Rule 1: Each pronoun must refer clearly to a single antecedent. - PowerPoint PPT Presentation

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Rule 1: Each pronoun must refer clearly to a single antecedent.

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Rule 1: Each pronoun must refer clearly to a single antecedent.
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Rule 1: Each pronoun must refer clearly to a single antecedent.

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  1. Rule 1: Each pronoun must refer clearly to a single antecedent. Now read this sentence: her Lorna told Sue Anne that her miniskirt was too short and too tight. Is there a problem?

  2. Isn’t it possible to see two different pictures? This one … Girl, that skirt is a little tight! You really think so?

  3. … or this one? I know, I know … It’s too short! No time for laundry this week, huh?

  4. Strategy 1: Use a specific word to replace the pronoun. Lorna told Sue Anne that her skirt was too short and too tight. Strategy 2: Completely revise the sentence. Lorna told Sue Anne that her skirt was too short and too tight. To fix the problem, try one of these two strategies. Sue Anne’s skirt Lorna’s skirt Anne, “My skirt is Anne, “Your skirt is tight.”

  5. Rule 2: A pronoun should not refer to a possessive noun (one that ends in ’s or s’). The cockroach’s antennae searched the air as it attempted to find leftover crumbs or spilled soda. Now read this sentence: it Is there a problem, my friends?

  6. Strategy 1: Use of to show possession instead of ’s or s’. The antennae of the cockroach searched the air as it attempted to find leftover crumbs or spilled soda. Don’t use this option if the sentence will sound really weird. Bob’s eyes grew more and more tired as he studied his pronoun reference rules. The eyes of Bob grew … (Sounds like the title of a horror movie!) To fix the problem, try one of these two strategies:

  7. The eyes of Bob say know Strategy 2! • Strategy 2: Change the unclear pronoun to a specific noun. The cockroach’s antennae searched the air as this insect attempted to find leftover crumbs or spilled soda.

  8. Rule 3: Use they with precision. They should have a single, clear antecedent. Now read this sentence: Don’t worry if the stock market is down. They say that fluctuations are natural and won’t hurt your long-term investments. They Is there a problem?

  9. They who? Pay attention! I know you can hear me! Talking squirrels from Lake Eola? Space aliens from Zortek? Market analysts?

  10. Say what you mean! Don’t worry if the stock market is down. Space aliens say that fluctuations are natural and won’t hurt your long-term investments. Don’t worry if the stock market is down. The talking squirrels at Lake Eola say that fluctuations are natural and won’t hurt your long-term investments. Don’t worry if the stock market is down. Market analysts say that fluctuations are natural and won’t hurt your long-term investments.

  11. Rule 4: Use it with precision. Itshould have a single, clear antecedent. Now read this sentence: It It says in this week’s National Inquisitor that the Loch Ness Monster ate Elvis Presley. Is there a problem?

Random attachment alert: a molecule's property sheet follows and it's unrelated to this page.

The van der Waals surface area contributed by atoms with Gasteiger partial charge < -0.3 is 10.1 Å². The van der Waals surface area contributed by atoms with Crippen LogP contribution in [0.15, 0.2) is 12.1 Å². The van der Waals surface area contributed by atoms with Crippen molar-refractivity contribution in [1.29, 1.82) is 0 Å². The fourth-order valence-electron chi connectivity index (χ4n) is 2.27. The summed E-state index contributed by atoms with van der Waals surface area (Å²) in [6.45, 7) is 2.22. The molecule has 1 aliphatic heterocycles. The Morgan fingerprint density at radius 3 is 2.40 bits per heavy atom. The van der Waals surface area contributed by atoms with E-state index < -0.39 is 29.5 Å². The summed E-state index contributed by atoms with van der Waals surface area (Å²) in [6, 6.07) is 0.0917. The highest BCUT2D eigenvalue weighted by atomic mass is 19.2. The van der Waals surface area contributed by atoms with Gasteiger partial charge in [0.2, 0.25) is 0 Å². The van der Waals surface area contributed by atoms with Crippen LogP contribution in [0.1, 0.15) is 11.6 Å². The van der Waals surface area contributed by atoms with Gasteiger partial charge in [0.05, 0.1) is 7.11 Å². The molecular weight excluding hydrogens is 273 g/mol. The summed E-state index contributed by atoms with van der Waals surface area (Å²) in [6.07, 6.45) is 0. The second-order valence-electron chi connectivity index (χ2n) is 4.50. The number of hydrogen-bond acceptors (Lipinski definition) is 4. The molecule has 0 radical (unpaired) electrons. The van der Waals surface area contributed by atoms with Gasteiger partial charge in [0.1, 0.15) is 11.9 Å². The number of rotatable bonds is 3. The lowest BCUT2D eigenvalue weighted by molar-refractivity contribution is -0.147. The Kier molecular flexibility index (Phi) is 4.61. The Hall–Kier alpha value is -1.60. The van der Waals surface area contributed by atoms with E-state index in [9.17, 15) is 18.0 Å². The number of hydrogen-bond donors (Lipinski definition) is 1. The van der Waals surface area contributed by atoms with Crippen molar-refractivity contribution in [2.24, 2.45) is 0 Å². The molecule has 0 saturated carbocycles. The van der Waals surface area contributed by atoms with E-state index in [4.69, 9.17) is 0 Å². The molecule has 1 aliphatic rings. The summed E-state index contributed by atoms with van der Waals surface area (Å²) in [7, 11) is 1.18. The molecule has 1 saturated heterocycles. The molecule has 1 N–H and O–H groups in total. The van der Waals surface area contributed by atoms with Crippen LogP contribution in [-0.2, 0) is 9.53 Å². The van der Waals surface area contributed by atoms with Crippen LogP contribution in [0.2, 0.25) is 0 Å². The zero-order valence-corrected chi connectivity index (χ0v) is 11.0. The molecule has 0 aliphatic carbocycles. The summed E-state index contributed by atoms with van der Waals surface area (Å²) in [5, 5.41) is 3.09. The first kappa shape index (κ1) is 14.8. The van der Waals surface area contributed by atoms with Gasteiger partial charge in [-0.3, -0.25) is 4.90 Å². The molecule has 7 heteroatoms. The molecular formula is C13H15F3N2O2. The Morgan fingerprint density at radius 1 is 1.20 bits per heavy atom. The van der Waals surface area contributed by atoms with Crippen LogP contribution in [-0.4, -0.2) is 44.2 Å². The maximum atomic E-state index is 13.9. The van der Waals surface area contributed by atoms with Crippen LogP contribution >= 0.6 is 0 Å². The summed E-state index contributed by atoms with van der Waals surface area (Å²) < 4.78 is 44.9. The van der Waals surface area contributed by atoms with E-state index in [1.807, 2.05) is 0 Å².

12. What says? Who says? It says in this week’s National Inquisitor that the Loch Ness Monster ate Elvis Presley. This Inquisitor says that the Loch Ness Monster ate Elvis Presley. I must admit that he tasted pretty bad.

  13. In addition, use it sparingly. We do! The talking squirrels from Lake Eola! They say that Ms. Simmons will allow no more than two its per sentence! Who says?

  14. Rule 5: Make certain that this, that, and whichhave one clear antecedent. Now read this sentence: The 747 crashed into a kennel full of puppies, killing everyone on board, which really upset Gloria. which Is there a problem?

  15. What really upset Gloria? Oh, no! We’re going down! We’re all going to die! Oh, no! Is that a kennel full of puppies below?

  16. Say what you mean! The 747 crashed into a kennel full of puppies, killing everyone on board. Plane crashes really upset Gloria. The 747 crashed into a kennel full of puppies, killing everyone on board. The dead passengers really upset Gloria. The 747 crashed into a kennel full of puppies, killing everyone on board. All those doomed puppies really upset Gloria.

  17. Rule 6: Use you (or any other second-person pronoun) only for direct address. I never ride the Kumba at Busch Gardens because roller coasters always make you throw up. Now read this sentence: you Is there a problem?

  18. Wheeeeeee! Whoooooo! Use second-person pronouns only if you mean your reader!

  19. Fix the problem this way: I never ride the Kumba at Busch Gardens because roller coasters always make you throw up. me I don’t feel so good …

  20. Rule 7: Make sure that who, which, and that refer to the right types of nouns. Now read this sentence: King, Jerome’s German shepherd, which barks incessantly, works better at deterring thieves than any alarm system ever could. which Is there a problem?

  21. Use who for people, famous animals, or named pets. Fred, who plays the drums … Mickey Mouse, who greets guests … King, who guards the house …

  22. Use which for inanimate objects and unnamed animals. Our refrigerator, which makes strange noises … My lucky pen, which I use to … The stray cat which my neighbor helped …

  23. Use that for anything unnamed, though who is best for people. The jerk that lives next door … The iguana that Tajuana has as a pet … The coffee maker that we received as a gift …

  24. Thanks, Robin Nimmons! The End. Study for your pronoun reference quiz! It’s a hard nut to crack!